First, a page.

In Sync: Steelmakers and AutomakersMay 1, 2015
For just over 100 years, the steel and automobile industries have been joined at the hip. For it was in 1908 when Henry Ford introduced the modern marvel, the groundbreaking Model T.
Question: What technology development, more than any other at the time, allowed Henry Ford to leapfrog from its 1903-vintage Model A to the wildly successful 1908 Model T?
Answer: United Steel Company’s production of vanadium steel at its plant in Canton, OH. The new steel was nearly three times stronger than previously used grades, considerably tougher and extremely machinable. In Henry Ford’s own words, according to the book “My Forty Years with Ford:”
“This means entirely new design requirements, and we can get a better, lighter, and cheaper car as a result of it.”
And so today, even with alternative materials knocking at the door, the steel industry continues to deliver the goods that allow automakers to develop better-performing, more fuel-efficient, lighter-weight and, shall we say, more affordable cars. While last month we aimed the spotlight on Ford’s aluminum F150 program, with this issue we recognize the continuing and strengthening relationship between steel and cars.
It’s said that Henry Ford changed the world, and if that’s true then certainly the collaboration between steelmakers and automakers continues to change the world. Each and every time the marketplace expects, if not demands, improved performance from its vehicles, steel steps to the plate. New models boasting remarkable characteristics send people to dealerships in droves and spark production and sales across numerous markets—not to mention the millions of jobs sustained and created.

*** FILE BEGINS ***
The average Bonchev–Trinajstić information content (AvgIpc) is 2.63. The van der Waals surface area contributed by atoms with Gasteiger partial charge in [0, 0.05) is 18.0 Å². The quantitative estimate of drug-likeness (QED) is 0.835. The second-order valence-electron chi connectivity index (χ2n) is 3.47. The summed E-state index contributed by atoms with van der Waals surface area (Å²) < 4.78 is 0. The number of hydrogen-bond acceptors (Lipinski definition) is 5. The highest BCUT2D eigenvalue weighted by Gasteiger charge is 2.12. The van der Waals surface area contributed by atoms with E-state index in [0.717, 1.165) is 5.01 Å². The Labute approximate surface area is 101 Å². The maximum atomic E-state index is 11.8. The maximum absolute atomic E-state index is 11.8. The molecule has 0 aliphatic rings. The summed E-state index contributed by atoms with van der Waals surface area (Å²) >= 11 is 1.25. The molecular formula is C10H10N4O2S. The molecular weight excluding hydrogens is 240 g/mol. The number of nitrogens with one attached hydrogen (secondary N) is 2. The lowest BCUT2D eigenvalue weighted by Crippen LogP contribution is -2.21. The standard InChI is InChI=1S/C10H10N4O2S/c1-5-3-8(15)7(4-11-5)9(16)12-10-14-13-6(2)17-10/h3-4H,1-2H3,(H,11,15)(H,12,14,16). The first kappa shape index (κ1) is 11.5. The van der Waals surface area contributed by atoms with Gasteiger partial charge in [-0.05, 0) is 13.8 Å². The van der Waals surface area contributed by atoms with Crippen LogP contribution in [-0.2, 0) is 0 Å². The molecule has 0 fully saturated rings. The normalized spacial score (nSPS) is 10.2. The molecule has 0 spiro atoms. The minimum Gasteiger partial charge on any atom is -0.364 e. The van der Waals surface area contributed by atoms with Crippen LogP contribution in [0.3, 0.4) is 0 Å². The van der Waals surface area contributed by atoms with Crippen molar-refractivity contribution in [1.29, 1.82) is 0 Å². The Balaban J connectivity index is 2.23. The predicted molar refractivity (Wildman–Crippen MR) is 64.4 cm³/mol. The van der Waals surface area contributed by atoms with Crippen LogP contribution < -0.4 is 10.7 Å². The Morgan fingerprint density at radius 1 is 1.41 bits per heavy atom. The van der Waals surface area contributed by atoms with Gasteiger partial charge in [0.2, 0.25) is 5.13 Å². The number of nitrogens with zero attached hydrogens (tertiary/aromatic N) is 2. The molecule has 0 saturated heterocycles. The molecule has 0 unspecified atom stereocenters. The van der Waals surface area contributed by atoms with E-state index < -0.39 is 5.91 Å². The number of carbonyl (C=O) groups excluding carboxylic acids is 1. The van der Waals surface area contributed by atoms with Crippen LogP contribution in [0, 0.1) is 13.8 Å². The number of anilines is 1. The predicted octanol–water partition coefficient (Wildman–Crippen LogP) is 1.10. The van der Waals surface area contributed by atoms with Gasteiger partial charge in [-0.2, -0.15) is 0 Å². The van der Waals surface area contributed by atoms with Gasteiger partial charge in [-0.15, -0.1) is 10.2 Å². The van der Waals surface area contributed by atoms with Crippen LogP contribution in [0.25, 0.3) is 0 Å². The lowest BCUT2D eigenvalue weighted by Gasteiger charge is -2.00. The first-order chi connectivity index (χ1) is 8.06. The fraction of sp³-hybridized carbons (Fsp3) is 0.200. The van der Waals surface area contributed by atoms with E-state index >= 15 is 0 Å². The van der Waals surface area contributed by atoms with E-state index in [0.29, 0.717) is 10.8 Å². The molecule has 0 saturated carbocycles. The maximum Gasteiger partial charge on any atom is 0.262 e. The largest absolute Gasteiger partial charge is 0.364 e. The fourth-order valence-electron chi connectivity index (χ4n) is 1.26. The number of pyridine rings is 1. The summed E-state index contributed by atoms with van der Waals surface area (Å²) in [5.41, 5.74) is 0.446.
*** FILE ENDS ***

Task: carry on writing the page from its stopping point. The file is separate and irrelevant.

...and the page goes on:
Yes, the automotive and steel industries are interrelated pillars for growth, supporting an expanding global economy. And the ingenuity, innovative spirit and commitment of researchers, scientists and engineers working within both industries pull it all together.
Our cover article in this issue of MetalForming illustrates just how in sync the steel and auto industries are. Presented are just a handful of the numerous new-car models that owe much of their glory to new steels: the 2015 Acura TLX, which uses six different grades of high-strength and advanced high-strength steels; the Chevy Colorado truck—71 percent of its body structure is of high-strength steels; and the Ford Edge, which boasts a 26-percent increase in stiffness over previous models, thanks to increased use of “new” steels.
Also noted—and not to be overlooked—are the accompanying metalforming-technology breakthroughs that open the doors to applying these new steels. These new materials allow designers to think out of the box, creating, for example, new opportunities for hot stamping to grow in use. We also see more rollformed parts than ever before in new platforms, and expanded use of tailor-welded sections.And, let’s not forget the notable improvements in metalforming equipment designed to handle stronger steels—servo presses, new tooling materials and lubricants, and tough-as-nails coil-processing equipment come to mind.